Highly demanded parameters are now available and support radiologists and orthopedists in faster and more precise detection of hip degeneration causing hip osteoarthritis.
The Tönnis angle, the Sharp angle as well as the Femoral Head Coverage / Extrusion Index are crucial for identifying variations of the hip such as femoroacetabular impingement and hip dysplasia. These parameters are made available with the release of HIPPO 1.02.
IB Lab’s customers can now rely on their decision making in ten different radiological findings and measurements provided by HIPPO, the AI solution for hip positioning and pelvic morphology.
Acetabular undercoverage (hip dysplasia) and overcoverage (pincer-type femoroacetabular impingement) are the main causes of hip osteoarthritis. Detecting early signs of hip degeneration can contribute to improved patient outcomes both for conservative and surgical treatments. HIPPO supports doctors to triage adult patients by providing precise, quantifiable and reproducible measurements of the hip morphology.
The four new fully automated parameters to identify variations of the hip with regards to the anatomic relationship of the femoral head and the acetabulum (acetabular coverage):
The Tönnis angle, also known as the sourcil angle, acetabular index or horizontal toit externe (HTE) angle, is used to evaluate the inclination of the acetabular roof, with a steep slope being an indicator of hip dysplasia.
The Sharp angle, also known as acetabular angle, gives a global estimation of acetabular inclination. An increased acetabular angle can lead to increased pressure and stress in the hip joint.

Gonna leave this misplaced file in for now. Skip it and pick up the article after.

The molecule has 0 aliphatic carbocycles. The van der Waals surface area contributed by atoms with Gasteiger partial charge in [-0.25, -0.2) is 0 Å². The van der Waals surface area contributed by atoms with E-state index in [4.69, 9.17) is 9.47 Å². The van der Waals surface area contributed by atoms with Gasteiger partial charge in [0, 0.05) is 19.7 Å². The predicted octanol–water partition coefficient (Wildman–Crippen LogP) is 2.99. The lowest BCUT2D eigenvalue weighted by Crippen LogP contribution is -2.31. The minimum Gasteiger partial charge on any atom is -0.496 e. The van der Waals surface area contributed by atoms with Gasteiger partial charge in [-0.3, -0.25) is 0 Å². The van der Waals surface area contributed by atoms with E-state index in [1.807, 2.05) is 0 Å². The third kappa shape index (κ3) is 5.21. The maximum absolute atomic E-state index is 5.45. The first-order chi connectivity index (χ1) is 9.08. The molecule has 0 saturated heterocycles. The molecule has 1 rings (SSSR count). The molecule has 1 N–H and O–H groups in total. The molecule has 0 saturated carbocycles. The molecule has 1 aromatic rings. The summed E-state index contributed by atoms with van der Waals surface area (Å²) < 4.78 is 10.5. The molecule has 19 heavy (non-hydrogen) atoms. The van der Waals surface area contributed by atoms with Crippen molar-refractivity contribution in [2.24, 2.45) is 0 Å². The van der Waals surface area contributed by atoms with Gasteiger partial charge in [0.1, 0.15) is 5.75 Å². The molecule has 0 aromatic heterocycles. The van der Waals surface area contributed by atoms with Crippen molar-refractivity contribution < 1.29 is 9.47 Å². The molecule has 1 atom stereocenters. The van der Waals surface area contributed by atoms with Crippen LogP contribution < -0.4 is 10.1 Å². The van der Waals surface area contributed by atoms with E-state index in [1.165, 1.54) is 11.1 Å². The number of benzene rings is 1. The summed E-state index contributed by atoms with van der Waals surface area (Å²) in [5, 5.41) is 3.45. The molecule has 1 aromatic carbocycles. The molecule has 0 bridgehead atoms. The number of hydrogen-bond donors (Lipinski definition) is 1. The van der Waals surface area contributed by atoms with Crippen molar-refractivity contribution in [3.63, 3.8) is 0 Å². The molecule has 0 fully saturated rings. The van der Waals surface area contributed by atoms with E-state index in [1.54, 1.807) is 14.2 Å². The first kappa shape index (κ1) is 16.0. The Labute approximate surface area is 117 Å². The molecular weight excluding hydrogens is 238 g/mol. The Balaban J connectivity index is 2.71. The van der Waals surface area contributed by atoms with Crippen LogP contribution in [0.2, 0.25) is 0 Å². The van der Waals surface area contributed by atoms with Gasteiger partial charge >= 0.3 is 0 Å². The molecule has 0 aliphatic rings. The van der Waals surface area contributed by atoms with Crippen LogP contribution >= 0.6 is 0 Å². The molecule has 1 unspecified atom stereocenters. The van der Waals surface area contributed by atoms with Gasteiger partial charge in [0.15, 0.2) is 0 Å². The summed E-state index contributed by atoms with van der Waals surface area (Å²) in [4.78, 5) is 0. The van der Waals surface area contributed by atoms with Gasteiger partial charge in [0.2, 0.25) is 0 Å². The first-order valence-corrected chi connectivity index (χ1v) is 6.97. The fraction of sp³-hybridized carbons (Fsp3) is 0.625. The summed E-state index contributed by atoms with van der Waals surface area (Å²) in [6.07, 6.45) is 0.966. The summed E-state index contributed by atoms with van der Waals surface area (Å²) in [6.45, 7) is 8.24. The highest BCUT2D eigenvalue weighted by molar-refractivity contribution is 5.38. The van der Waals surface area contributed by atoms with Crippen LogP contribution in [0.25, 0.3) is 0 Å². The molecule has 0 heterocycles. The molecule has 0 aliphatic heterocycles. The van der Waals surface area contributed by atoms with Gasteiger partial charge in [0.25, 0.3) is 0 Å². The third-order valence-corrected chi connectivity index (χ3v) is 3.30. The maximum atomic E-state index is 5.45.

The Femoral Head Coverage / Extrusion Index can also be used to quantify the acetabular coverage. They describe the portion of the femoral head that is covered / not covered (respectively) by the acetabulum, expressed as a percentage of the total diameter of the femoral head.
HIPPO provides the new measurements in the form of a graphical report, with the measurements on top of the original x-ray image and highlighting the findings out of the normal ranges [2,3]. The results are attached to the original hip study and are immediately available on your PACS system.
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 Tannast M, Hanke MS, Zheng G, Steppacher SD, Siebenrock KA. What are the radiographic reference values for acetabular under- and overcoverage?. Clin Orthop Relat Res. 2015;473(4):1234-1246. doi:10.1007/s11999-014-4038-3
 Moritz Tannast, Markus S. Hanke, Guoyan Zheng, Simon D. Steppacher, Klaus A. Siebenrock. What Are the Radiographic Reference Values for Acetabular Under- and Overcoverage?. (2015) Clinical Orthopaedics and Related Research®. 473 (4): 1234. doi:10.1007/s11999-014-4038-3
 Lee YK, Chung CY, Koo KH et-al. Measuring acetabular dysplasia in plain radiographs. Arch Orthop Trauma Surg. 2011;131 (9): 1219-26. doi:10.1007/s00402-011-1279-4